3 January, 2016—Sunday
Decimation was nigh. Two hearts bled. What a pitiful sight. Imagine parallel trails of iron scented crimson staining the flooring as the lovers navigated the airport terminal, hand gripping hand.
Rowena mutely rehearsed a sendoff while fighting back the acid rising in her esophagus. Lucas blinked, and bit back tears, chewing open his bottom lip. The airport was practically a ghost town, and the calmness only added to their feelings of desolation.
At the top of the escalator, Lucas freed his hand from Rowena’s, and placed it at the small of her back, guiding her to a vacant bench. There they sat, looking at the weekend pictures Lucas had snapped with his mobile phone. Rowena felt a pang in her chest because she hadn’t bothered to take any pictures—she couldn’t have evidence for Adrian to find, of course.
“I like this one, here, of you in my shades. They suit your face.” Then Lucas placed the sunglasses in Rowena’s lap. “They do look better on you, baby.”
Rowena puckered her lips, and leaned in for a kiss. “Thank you. Now I need to give you something.”
“Oh, I have something,” he smirked. “I’d taken it upon myself to pack your pink panties into my luggage. I’ll not wash them. Ever. I’ll sleep with them under my pillow.” And they both laughed. The raucous turned the few sleepy heads.
“Lucas, I want you to know that we’re in this thing together. I am absolutely in love with you. I want you. Remember what I told you. I require you.”
“Do you? Really? Because I’m in too deep, Lady. Please don’t let me leave you thinking we have a future together if we don’t.”
“I’ll prove it to you.”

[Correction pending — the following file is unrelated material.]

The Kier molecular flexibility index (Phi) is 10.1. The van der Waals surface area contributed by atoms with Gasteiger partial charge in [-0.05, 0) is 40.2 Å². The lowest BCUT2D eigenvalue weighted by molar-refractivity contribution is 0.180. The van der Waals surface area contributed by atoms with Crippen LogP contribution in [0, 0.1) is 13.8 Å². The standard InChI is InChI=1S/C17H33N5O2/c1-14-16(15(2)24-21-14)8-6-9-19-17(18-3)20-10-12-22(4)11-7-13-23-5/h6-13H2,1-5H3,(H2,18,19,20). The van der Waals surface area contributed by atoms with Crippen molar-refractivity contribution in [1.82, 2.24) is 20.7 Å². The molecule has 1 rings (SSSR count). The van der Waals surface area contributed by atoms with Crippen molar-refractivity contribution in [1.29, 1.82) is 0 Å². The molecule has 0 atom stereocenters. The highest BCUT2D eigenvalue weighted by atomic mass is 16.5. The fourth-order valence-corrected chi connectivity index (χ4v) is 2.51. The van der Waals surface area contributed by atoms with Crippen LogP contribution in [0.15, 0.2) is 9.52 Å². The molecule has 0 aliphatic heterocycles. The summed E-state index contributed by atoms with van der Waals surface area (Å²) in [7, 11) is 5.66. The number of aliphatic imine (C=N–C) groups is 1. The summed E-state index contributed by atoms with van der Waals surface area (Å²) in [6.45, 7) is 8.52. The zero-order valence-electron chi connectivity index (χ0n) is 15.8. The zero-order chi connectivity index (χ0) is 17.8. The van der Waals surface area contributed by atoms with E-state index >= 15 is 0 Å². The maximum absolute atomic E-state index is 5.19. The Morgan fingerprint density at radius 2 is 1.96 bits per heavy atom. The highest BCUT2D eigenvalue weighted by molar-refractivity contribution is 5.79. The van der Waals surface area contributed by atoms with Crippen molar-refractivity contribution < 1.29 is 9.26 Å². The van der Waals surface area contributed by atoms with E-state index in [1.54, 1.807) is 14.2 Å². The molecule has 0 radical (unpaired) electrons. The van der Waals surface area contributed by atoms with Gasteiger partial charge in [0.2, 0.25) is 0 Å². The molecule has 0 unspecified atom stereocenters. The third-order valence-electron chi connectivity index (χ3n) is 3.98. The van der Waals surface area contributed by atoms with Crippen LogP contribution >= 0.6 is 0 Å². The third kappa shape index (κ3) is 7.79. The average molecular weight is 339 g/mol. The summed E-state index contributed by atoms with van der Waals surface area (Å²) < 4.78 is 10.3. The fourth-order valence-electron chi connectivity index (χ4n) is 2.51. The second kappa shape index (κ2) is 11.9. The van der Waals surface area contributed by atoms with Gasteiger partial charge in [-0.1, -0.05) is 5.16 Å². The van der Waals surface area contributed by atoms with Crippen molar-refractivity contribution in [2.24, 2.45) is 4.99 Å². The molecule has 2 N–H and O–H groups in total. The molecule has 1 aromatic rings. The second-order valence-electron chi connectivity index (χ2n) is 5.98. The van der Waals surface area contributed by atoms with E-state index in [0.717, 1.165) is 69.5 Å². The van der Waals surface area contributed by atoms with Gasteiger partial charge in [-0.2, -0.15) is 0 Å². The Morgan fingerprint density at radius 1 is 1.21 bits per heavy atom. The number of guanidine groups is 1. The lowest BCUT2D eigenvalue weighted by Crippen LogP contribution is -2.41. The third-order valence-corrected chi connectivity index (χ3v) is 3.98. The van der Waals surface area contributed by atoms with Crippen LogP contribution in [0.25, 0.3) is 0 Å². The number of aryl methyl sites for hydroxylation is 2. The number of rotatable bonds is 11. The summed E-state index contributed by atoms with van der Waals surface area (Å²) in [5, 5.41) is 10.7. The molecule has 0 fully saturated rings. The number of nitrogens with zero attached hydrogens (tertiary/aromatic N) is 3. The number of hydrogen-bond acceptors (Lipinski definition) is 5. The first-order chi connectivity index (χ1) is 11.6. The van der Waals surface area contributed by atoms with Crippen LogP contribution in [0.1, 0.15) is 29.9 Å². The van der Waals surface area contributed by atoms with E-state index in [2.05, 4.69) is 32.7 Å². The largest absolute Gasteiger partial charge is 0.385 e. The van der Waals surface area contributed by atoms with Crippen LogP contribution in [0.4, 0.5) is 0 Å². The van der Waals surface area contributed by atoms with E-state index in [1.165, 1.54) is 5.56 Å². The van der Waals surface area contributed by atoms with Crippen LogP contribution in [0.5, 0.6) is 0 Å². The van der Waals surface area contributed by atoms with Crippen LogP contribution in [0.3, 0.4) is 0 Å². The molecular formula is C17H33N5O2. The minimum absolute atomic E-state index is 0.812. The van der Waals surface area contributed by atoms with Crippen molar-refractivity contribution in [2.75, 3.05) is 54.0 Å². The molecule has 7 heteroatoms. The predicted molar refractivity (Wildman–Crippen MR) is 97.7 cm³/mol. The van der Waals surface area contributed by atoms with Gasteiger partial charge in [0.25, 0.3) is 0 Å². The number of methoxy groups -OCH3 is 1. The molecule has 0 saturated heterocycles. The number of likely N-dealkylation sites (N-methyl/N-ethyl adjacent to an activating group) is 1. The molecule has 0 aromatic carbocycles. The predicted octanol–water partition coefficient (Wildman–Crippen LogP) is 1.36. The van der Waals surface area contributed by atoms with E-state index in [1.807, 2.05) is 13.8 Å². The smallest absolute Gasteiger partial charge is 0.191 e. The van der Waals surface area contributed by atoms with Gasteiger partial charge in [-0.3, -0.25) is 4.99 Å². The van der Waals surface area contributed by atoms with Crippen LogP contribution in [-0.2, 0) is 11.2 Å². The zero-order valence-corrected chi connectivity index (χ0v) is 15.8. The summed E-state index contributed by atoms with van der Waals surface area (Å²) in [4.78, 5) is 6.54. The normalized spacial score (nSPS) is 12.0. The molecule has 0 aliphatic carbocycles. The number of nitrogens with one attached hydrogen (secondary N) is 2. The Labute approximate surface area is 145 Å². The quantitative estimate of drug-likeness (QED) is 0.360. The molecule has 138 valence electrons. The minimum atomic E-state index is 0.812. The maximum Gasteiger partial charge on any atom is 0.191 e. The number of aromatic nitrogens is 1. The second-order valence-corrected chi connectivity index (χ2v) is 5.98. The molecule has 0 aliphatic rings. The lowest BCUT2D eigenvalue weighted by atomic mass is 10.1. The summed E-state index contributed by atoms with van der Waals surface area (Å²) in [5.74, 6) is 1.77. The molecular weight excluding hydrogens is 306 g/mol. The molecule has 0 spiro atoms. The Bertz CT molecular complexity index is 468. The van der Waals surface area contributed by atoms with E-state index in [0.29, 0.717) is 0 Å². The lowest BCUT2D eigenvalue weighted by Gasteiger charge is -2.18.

“Damn the gods! I don’t wanna go home without you.” His mouth squirmed in pain.
They held one another and cried until time tore them apart. One last kiss; the dive was bottomless and brief. It was as though she’d blinked, and found herself alone. Her flame flickered through security, dejected. The further away he moved, the dimmer he grew. Rowena watched him until he was no more, totally snuffed.
Concrete feet carried her as she wept all the way to the parking garage. She unlocked her car and opened the driver’s side door. The scent of his cologne, spiced citrus, clung to the interior. Lucas had made Rowena promise not to drive until she’d stopped crying. But she was never going to stop, so she slid in behind the wheel, and jabbed her key into the ignition switch.
I should have stopped him. I should have…
Take off. Lucas watched from his reclined window seat as everything below abandoned all detail, lost beneath unforgiving dumpling clouds.
A layover at Dulles International afforded him the opportunity to catch a nap at a Holiday Inn. But Lucas couldn’t help but notice the fine looking bar off the lobby, so he spent four of his six free hours imbibing on bourbon, neat. The bartender pitied Lucas, and slipped him a few tumblers now and again, on the house.
“What’s your lady’s name?” the bartender asked. Nice fellow.
“Rowena Fanning.” Lucas Davies slugged back the last of his drink. “I’m working on correcting her surname.”
“Rowena Davies.” She said the name aloud, speaking over the radio volume as she drove north. The airport was miles away. “Preach, Janis, preach.”
Little Girl Blue was a song best heard in a car speeding toward Hell, and with an aching heart. Rowena hit repeat, and increased the volume. “Tell me, Janis. How the fuck did things end up this way?”
Yes. How does a woman find herself naked and drunk, holed up in a shoddy motel room with a sensitive Englishman?
Rowena was mostly unhappy with her home life, married to a man she’d long stopped loving when she and Lucas first met online. No one in her real life circle knew of this Lucas, or the mutual friend through whom these two fell into a chasm of desperate love.